Last Christmas my friend & I were given tickets to Les Miserables by my friend\’s daughter. She checked with my husband before buying the tickets to see if he could work from home on the day, which he could do, and so the day came for us to go during the week. Miserable was the weather, bleak & grimy, a fitting sort of day for a tale such as this. My dear friend drove through torrential rain for about an hour to pick me up so we could drive into the city together. So I said goodbye to everyone & Dad did the maths and running around later in the day to this that and the next thing. I felt quite lazy. Need I say we had a wonderful day?
This week we completed week 20 of the 36 weeks of Ambleside Online\’s Years 4 & 8. Two of the boys have done AO Year 8 in the past, so it\’s familiar territory – to me, at least. This is the first year I\’ve had a child following AO\’s Year 4, although the Australian substitutions are books we\’ve mostly used before.
I print out a schedule at the beginning of each week for each child and each morning they get on with their individual work after they\’ve done a couple of morning jobs:
Reading – as per schedule. Benj organises his own time with this and the other work he does independently. We fit in oral narration (for both of them) in between Moozle\’s reading – some of which she does on her own and some I read to her.
I aim to do dictation twice a week with each of them and slot it in sometime during the morning.
Benj (15yrs) always starts with maths (Saxon Algebra 2). Moozle (10 yrs) either practices her cello or does her maths with me (Singapore 4A).
We do the following together and I space them out over the week.
Devotions, Shakespeare, Poetry, Plutarch, Read Aloud, Natural History, Nature Study, Picture Study, Folksong, Hymn Study.
Once a week we have a piano lesson for Benj (Friday afternoon) and a cello lesson for Moozle (Tuesday morning) which go for an hour each.
We generally read through a chapter of a Bible book most days, taking turns reading a few verses out loud, followed by a narration of the chapter. Sometimes we talk about how a passage relates to us today, compare something in the passage with another elsewhere, or look up a map if appropriate. Last week we read in 1 Samuel 15 about Saul\’s disobedience regarding the Amalekites and discussed its relation to the events in the book of Esther, in which Haman, a descendant of the Amalekite king, tried to annihilate God\’s people.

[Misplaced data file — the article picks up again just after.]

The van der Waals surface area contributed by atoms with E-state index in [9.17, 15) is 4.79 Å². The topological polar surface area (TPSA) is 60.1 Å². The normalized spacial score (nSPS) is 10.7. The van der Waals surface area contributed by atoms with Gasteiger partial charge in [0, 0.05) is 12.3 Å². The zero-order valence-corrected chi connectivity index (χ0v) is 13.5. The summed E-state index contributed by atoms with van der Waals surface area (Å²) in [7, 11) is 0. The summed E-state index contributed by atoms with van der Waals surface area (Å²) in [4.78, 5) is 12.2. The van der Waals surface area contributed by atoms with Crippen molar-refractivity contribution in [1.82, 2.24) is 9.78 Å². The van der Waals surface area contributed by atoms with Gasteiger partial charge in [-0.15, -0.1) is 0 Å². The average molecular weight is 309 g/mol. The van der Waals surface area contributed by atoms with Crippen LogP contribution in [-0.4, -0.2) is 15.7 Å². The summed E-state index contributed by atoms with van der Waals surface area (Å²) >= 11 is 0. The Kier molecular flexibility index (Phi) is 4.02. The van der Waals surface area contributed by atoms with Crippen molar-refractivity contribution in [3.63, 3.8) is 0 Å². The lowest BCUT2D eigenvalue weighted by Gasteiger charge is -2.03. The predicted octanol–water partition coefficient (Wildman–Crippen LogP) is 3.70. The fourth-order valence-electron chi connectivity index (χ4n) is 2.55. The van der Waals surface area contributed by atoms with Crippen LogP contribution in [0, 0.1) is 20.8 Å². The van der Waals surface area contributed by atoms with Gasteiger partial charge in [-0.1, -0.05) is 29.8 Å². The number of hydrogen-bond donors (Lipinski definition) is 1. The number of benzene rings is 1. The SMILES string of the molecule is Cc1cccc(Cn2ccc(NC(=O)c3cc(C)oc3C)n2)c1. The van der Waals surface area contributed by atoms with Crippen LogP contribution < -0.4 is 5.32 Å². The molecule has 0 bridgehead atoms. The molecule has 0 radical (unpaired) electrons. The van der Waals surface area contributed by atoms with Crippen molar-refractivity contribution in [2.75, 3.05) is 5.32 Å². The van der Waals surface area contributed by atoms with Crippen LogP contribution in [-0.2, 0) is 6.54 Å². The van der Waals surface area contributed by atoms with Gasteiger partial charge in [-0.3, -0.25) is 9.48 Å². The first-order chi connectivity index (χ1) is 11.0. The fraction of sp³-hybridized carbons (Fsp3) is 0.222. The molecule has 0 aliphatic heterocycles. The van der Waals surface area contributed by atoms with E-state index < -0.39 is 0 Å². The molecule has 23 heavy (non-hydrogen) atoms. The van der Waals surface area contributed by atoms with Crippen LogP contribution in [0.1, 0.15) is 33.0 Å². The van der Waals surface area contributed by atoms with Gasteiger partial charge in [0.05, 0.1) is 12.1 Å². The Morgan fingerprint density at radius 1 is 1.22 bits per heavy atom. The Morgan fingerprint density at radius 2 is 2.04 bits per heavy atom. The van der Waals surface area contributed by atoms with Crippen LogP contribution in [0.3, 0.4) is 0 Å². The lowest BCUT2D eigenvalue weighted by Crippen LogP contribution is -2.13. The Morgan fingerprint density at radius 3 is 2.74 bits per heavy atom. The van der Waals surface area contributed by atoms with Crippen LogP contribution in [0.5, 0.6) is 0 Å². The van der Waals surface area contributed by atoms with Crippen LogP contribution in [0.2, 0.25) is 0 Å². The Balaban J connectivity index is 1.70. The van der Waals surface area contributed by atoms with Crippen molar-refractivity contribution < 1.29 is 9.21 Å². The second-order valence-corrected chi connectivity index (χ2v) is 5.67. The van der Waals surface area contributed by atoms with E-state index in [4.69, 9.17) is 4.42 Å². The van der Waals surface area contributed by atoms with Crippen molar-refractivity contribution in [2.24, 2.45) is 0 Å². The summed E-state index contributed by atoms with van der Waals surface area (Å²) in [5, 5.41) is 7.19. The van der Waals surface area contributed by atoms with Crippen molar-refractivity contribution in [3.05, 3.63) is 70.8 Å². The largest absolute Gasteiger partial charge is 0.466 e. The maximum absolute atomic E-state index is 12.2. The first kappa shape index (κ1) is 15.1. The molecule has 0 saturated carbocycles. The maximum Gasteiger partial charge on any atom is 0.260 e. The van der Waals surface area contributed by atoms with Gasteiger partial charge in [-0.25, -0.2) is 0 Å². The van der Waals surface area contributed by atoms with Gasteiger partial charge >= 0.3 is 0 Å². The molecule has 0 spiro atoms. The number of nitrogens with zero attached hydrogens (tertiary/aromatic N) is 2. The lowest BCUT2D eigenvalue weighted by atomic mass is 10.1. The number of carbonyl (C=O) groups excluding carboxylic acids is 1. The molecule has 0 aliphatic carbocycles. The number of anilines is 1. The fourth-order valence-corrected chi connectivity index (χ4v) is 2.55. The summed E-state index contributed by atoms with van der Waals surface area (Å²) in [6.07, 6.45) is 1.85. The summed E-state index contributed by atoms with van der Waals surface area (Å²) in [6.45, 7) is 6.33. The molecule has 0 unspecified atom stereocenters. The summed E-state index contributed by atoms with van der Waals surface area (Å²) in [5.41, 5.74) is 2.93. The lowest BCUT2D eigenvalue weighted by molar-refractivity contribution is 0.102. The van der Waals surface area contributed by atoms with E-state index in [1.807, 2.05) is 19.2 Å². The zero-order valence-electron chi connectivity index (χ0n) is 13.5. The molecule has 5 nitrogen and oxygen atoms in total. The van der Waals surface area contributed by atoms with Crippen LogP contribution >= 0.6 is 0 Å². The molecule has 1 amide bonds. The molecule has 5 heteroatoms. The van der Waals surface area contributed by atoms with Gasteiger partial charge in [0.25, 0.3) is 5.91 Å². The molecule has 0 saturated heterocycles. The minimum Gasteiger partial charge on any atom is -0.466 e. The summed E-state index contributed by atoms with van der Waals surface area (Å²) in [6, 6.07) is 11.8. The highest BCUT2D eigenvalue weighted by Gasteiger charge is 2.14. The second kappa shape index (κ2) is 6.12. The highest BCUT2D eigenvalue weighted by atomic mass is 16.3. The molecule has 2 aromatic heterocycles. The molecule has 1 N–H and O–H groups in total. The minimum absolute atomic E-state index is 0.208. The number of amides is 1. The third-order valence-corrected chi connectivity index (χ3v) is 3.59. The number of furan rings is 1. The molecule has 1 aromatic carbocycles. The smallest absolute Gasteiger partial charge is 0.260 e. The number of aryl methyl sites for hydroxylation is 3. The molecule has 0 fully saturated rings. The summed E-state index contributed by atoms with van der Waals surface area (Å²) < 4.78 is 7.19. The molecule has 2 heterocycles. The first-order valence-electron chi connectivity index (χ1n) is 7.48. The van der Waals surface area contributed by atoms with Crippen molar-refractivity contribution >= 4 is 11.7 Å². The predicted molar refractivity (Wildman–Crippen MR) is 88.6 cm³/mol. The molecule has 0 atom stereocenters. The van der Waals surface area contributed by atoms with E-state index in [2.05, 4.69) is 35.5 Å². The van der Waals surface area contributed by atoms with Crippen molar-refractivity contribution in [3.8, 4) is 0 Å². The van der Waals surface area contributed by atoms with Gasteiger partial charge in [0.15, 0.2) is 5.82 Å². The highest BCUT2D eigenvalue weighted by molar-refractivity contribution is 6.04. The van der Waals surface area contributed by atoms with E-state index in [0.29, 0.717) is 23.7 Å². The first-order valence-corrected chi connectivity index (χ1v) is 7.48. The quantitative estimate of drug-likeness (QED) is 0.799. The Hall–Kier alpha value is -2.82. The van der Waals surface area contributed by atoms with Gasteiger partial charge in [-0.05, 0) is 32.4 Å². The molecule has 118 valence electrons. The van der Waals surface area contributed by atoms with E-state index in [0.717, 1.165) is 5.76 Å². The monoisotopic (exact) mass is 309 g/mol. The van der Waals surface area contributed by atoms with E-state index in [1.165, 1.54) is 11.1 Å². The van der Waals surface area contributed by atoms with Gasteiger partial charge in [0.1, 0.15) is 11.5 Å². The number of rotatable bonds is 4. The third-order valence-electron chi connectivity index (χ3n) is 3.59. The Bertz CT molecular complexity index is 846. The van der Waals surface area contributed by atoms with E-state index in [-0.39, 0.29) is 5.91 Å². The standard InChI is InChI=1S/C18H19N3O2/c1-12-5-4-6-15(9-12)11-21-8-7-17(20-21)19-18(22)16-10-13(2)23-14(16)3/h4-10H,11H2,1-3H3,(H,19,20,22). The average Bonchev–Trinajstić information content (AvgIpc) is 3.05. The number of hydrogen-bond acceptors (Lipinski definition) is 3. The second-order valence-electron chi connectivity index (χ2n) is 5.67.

Then we do memory work – new & review of verses we\’ve already done and then we all take a turn praying.
All\’s Well That Ends Well is our current play. Many people baulk at exposing younger children to Shakespeare but starting at a young age with such adaptions as those written by Edith Nesbit and Charles & Mary Lamb or listening to a retelling by Jim Weiss makes it easy. Moozle already knows the gist of the stories and the bawdy bits go over her head. (They often go over my head too unless I read a modern version of a play). As Charlotte Mason wisely said, a child will take what he needs at the time.
Shakespeare is not to be studied in a year; he is to be read continuously throughout life, from ten years old and onwards. But a child of ten cannot understand Shakespeare. No; but can a man of fifty? Is not our great poet rather an ample feast of which every one takes according to his needs, and leaves what he has no stomach for?
Formation of Character by Charlotte Mason, Pg 226
We\’re using the BBC Arkangel recording. Benj reads this free copy
of the play (no commentary) and I use a Cambridge
School guide with the text on the right hand page & commentary on the left – mostly because I can find them for a dollar or two secondhand.
We read and follow along with the CD for about 15 minutes, or when a scene ends, and then each of them narrate or think of an idea for a composition.
I like to read poetry aloud but they also focus separately on a poet each term, usually the AO selection from their year.